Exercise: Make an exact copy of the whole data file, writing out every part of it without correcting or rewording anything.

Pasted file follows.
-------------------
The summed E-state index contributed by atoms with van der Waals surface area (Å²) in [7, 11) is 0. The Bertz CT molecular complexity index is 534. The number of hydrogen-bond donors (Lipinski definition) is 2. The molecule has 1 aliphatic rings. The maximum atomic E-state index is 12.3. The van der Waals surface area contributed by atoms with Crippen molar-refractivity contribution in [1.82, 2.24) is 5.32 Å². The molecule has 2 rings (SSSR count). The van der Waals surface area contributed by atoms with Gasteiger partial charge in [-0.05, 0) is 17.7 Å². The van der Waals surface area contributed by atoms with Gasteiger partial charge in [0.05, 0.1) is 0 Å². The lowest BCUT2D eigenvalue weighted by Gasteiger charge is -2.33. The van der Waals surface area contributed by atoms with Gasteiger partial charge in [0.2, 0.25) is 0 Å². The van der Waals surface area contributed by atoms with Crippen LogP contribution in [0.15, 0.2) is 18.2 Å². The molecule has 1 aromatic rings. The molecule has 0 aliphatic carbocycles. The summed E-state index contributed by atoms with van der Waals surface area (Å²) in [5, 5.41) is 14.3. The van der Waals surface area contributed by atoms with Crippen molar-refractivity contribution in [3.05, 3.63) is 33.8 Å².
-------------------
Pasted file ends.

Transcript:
The summed E-state index contributed by atoms with van der Waals surface area (Å²) in [7, 11) is 0. The Bertz CT molecular complexity index is 534. The number of hydrogen-bond donors (Lipinski definition) is 2. The molecule has 1 aliphatic rings. The maximum atomic E-state index is 12.3. The van der Waals surface area contributed by atoms with Crippen molar-refractivity contribution in [1.82, 2.24) is 5.32 Å². The molecule has 2 rings (SSSR count). The van der Waals surface area contributed by atoms with Gasteiger partial charge in [-0.05, 0) is 17.7 Å². The van der Waals surface area contributed by atoms with Gasteiger partial charge in [0.05, 0.1) is 0 Å². The lowest BCUT2D eigenvalue weighted by Gasteiger charge is -2.33. The van der Waals surface area contributed by atoms with Gasteiger partial charge in [0.2, 0.25) is 0 Å². The van der Waals surface area contributed by atoms with Crippen LogP contribution in [0.15, 0.2) is 18.2 Å². The molecule has 1 aromatic rings. The molecule has 0 aliphatic carbocycles. The summed E-state index contributed by atoms with van der Waals surface area (Å²) in [5, 5.41) is 14.3. The van der Waals surface area contributed by atoms with Crippen molar-refractivity contribution in [3.05, 3.63) is 33.8 Å².